- Jessica Wehrman Washington Bureau
So far this year, 41 U.S. House members — about 9 percent of the body — have announced they are resigning, retiring or seeking another office.
And there is still more than a year to go in the two-year term.
Congress always has turnover, but the pace established this year could mean the number leaving is the highest in decades. And while some have taken jobs in the new administration or announced they are running for another office, the number retiring is already at 15, with more expected before the filing deadlines for next year’s election.
“History tells us that there are going to be more retirements,” said Nathan Gonzales, editor and publisher of Inside Elections. “The question is what type of districts are they leaving behind and does that give the Democrats more opportunities to take over.”
For Republicans, the departures are potentially worrisome: Many of the districts are considered safe, but it’s easier for a Democrat to win an open seat than win one held by a Republican running with all the advantages of incumbency.
And the midterms following a presidential election almost always benefit the party out of power. The party occupying the White House has lost seats in 18 of the last 21 midterm elections stretching back to Franklin D. Roosevelt.
Of the 41 members who have announced they are leaving or have left so far this term, 29 are Republicans.
No one reason
People leave their seats for a variety of reasons. When former House Speaker John Boehner left in October 2015, he made it clear he was tired of the intra-party tussles he was having with a group of conservative lawmakers led by Rep. Jim Jordan, R-Urbana. But other departures come because of different opportunities or even scandals.
Four Republican House members took jobs in the Donald Trump administration. One became the Attorney General of California. One resigned after a sex scandal. And one — Rep. Jason Chaffetz, R–Utah — left for a job as a as a commentator on Fox News.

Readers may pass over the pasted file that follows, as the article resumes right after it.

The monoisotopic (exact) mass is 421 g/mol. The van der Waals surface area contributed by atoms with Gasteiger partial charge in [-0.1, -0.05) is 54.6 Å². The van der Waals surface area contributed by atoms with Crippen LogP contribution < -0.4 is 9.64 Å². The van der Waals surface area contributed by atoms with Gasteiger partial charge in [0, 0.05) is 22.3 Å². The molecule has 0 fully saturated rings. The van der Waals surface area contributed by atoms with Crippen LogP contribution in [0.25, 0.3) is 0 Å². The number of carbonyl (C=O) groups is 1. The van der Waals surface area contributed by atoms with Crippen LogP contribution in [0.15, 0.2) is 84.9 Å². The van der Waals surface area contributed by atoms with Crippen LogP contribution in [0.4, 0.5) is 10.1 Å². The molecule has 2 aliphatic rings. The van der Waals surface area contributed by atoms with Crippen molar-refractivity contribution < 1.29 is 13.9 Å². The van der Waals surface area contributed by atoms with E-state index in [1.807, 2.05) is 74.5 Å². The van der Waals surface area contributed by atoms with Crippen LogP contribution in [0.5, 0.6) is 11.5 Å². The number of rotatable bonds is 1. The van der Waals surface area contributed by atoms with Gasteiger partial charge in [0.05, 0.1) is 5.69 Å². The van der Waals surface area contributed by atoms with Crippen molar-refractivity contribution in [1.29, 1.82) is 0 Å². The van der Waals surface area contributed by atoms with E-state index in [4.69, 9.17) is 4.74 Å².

Columbus area Rep. Pat Tiberi, R-Genoa Twp., is also leaving for a different job. He’s been hired as president of the Ohio Business Roundtable and will leave his seat after the first of the year.
Gonzales said he counts Tiberi as an anomaly among the departures, not neatly categorized. Tiberi considered a bid against Sen. Sherrod Brown, but then opted not to. He ultimately chose to take the Business Roundtable job and return to Ohio.
“Now he’s against the culture of Washington when before he was trying to explore remaining in Washington,” Gonzales said.
Eighteen lawmakers are seeking another office, according to the House Press Gallery. That includes Ohio Republican Rep. Jim Renacci, who is running for governor and will vacate his House seat at the end of his term.
His departure isn’t considered a retirement, but Tiberi’s is because he is leaving before his term is up.
Of the 15 retiring members, 11 have served seven or more terms. Tiberi fits the mold: He’s been in office since 2001.
Gonzales wonders if some of the retirements were influenced by the fear of 2018 midterms. The more experienced members, he said, may remember being in the minority before and may not relish the thought of repeating the experience.
“It’s easier to stand on principle and say ‘the next election doesn’t matter if I’m in the minority ’ if you’ve never served in the minority,” he said.
Some lawmakers have made their reasons for retirement clear, he said. Like Boehner before him, Rep. Charlie Dent, R–Pennsylvania, has been vocal about his frustrations with the more conservative members of his party. Others, such as Rep. Bob Goodlatte of Virginia, will be term-limited out of a chairmanship and “don’t want to go back to the minor leagues of not being a chairman.”
For his part, Tiberi insists he left because of the opportunity to continue public service and be closer to his family, including his four daughters and his ailing father. His mother died earlier this year — a difficult experience, he said, that made him want to be home.
Kyle Kondik of the Center for Politics at the University of Virginia said while some of the seats Republicans are leaving could be vulnerable — Dave Reichert of Washington, Ileana Ros-Lehtinen in Florida — many of the seats are considered safe for Republicans.
That includes Tiberi’s and Renacci’s, he said.
Of those two districts, Tiberi’s suburban Columbus seat may be the most difficult to gauge. While safely Republican in recent elections, no clear successor has emerged in that race.
Kondik said anything can happen when there is no incumbent in a race.
“Open seats can put seats in play that you wouldn’t otherwise expect,” he said, adding that Tiberi’s district — which includes some rural counties along with Delaware County and part of Franklin County — is “not really Trumpish.”
“The district should hold,” he said, “but I’ve seen some competitive special elections in unexpected places this year, so it’s worth watching.”